On behalf of Joseph R. Schmitz of Schmitz Law, P.C. posted Tuesday, March 31, 2020.
When kids go through divorce, they sometimes have a hard time adjusting to the changes that they’re going through. At different ages, children understand divorce differently, which is something that can help you if you want to support them through it.
Talking about what children can and cannot understand or cope with at different ages is essential for parents going through divorce. For example, an infant probably needs to be with mom often for the purposes of breastfeeding and comfort, but they also won’t understand what’s going on. There would likely be no reason to explain to a young infant.
On the other hand, a toddler can understand that the world around them is changing, even though they may not understand why. Parents who have toddlers may want to sit down with them and discuss why things are changing and how. For instance, you could tell your toddler that mom and dad will live in two houses and that they’ll get to go to both places. It may take time and reminders to have them understand a custody schedule or why both parents aren’t together.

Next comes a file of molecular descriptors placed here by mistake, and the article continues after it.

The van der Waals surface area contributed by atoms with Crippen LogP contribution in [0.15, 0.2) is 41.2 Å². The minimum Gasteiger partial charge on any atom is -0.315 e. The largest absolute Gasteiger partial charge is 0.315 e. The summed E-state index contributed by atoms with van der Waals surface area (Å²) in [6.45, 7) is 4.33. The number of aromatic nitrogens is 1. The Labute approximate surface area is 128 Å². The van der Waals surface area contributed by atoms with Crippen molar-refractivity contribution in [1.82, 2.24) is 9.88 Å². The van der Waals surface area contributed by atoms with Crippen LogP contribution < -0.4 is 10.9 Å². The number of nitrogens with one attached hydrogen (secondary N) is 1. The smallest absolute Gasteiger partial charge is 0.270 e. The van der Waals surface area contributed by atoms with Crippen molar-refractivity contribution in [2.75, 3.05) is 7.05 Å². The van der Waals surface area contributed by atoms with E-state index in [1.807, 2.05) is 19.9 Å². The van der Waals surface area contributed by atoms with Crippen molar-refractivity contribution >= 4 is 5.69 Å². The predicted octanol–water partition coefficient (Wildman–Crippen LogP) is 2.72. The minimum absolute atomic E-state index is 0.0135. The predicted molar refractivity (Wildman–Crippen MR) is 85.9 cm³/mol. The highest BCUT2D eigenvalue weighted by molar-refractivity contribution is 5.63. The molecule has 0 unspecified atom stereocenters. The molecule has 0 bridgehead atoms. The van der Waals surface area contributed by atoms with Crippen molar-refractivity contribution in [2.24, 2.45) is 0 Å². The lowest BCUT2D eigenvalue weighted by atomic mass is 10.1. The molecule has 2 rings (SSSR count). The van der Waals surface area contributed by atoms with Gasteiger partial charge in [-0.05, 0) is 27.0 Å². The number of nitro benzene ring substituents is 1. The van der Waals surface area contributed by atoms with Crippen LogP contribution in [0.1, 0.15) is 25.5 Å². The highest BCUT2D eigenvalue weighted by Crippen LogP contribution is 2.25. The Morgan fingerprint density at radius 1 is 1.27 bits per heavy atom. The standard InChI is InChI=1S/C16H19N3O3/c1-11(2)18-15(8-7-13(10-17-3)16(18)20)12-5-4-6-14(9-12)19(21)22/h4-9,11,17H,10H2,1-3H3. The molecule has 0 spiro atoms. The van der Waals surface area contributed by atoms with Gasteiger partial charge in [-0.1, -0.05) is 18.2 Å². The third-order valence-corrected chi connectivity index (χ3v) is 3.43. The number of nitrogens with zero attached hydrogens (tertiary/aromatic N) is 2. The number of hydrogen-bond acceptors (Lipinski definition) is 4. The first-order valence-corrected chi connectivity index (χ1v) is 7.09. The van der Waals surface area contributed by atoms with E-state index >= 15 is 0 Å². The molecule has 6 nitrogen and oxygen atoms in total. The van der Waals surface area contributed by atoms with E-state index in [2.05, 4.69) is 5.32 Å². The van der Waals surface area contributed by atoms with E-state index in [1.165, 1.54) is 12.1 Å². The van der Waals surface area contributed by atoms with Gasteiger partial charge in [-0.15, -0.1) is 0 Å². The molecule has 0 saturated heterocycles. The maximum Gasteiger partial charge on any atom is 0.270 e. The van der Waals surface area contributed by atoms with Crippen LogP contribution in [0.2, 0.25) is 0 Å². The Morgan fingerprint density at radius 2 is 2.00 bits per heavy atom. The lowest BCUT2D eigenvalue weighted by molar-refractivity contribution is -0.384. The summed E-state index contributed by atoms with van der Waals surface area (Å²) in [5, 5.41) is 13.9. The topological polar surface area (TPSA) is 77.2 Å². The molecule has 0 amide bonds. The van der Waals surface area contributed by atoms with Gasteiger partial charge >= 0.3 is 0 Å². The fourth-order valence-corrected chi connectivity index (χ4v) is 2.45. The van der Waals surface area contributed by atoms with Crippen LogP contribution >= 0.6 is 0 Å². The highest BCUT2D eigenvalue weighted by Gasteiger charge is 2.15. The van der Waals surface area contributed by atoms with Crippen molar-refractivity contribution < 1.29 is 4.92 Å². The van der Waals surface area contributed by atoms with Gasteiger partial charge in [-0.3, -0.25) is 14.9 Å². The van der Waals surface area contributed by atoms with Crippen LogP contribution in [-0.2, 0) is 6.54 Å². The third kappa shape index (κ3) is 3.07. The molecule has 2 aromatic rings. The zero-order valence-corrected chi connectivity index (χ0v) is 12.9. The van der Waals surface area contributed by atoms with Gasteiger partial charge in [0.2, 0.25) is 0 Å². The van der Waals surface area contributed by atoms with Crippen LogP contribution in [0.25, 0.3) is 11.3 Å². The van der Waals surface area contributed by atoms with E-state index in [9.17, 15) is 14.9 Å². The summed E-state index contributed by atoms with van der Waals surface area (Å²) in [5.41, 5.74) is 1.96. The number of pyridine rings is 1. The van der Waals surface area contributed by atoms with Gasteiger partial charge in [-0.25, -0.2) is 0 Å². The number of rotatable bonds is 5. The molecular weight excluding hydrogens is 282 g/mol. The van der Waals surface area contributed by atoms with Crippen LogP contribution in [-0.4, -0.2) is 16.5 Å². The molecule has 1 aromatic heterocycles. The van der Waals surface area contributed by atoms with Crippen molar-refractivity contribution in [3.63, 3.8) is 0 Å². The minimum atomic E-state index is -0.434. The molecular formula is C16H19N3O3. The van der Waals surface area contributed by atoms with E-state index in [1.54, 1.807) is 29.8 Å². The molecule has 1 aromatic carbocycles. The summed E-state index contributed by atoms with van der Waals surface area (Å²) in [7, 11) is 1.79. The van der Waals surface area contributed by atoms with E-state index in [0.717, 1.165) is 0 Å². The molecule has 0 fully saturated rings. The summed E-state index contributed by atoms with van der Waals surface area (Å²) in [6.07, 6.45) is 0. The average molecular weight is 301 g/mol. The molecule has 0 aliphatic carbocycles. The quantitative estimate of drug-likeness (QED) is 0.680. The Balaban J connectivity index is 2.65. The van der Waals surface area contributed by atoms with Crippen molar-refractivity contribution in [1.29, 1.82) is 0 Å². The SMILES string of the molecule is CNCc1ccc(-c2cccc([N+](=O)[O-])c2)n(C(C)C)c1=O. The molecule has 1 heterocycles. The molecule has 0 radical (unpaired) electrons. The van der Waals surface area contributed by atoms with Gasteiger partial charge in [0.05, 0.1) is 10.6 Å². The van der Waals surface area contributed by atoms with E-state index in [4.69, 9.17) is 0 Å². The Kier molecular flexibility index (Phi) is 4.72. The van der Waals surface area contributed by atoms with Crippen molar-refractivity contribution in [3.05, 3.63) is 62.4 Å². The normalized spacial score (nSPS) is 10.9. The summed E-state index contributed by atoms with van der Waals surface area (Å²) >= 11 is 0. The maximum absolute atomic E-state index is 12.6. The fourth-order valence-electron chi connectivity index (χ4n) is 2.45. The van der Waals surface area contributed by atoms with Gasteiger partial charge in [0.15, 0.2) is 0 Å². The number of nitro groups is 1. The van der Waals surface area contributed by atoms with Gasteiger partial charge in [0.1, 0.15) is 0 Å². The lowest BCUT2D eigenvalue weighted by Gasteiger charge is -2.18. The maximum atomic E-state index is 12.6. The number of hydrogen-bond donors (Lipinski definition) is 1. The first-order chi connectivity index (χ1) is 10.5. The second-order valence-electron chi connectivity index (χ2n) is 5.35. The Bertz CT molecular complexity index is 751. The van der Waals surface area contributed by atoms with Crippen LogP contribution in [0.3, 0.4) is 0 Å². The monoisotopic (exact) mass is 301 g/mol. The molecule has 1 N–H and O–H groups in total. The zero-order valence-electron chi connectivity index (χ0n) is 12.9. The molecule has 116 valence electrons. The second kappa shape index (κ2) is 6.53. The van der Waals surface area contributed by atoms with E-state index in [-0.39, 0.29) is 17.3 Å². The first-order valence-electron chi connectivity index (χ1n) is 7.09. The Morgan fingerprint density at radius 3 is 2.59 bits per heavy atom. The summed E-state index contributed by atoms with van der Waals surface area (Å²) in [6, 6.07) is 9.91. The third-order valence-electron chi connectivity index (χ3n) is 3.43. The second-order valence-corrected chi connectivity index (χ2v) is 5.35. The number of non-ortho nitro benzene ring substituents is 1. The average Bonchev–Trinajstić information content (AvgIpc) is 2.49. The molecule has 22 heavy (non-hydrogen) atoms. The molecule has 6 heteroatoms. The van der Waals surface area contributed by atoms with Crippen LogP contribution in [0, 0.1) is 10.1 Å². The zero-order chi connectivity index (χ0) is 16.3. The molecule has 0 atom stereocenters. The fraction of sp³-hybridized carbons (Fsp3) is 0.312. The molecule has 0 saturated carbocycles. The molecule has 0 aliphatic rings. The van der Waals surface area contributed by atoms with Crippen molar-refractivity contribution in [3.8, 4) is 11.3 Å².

As your child gets older, you will notice that they ask more questions and want to be more independent. For instance, a tween, kids between around 10 and 12, may want to know why their parents are getting divorced or feel ashamed because they believe that something they did caused the situation. Parents with tweens need to talk to them about divorce, reassure them that they’re loved and help guide them through the changes.
Talking about what children can and cannot understand or cope with at different ages is essential for parents going through divorce.
Teens are a whole different situation. Teens, depending on their age, may be significantly independent. That doesn’t mean that they don’t need support from their parents. Though they may understand divorce and the reasons that their parents are divorcing, they still need to have some sense of security. They should still have a custody schedule, even if it’s flexible, and still be talked to about the divorce and the effect it’s having on them.
It should go without saying that children of all ages still need their parents and will want some guidance as they learn to cope with the divorce. As parents, it’s your responsibility to be there to help your children learn to express their feelings and to adjust to their new custody schedules and routines. Working together to do this will help your children adjust better than if you leave it to chance.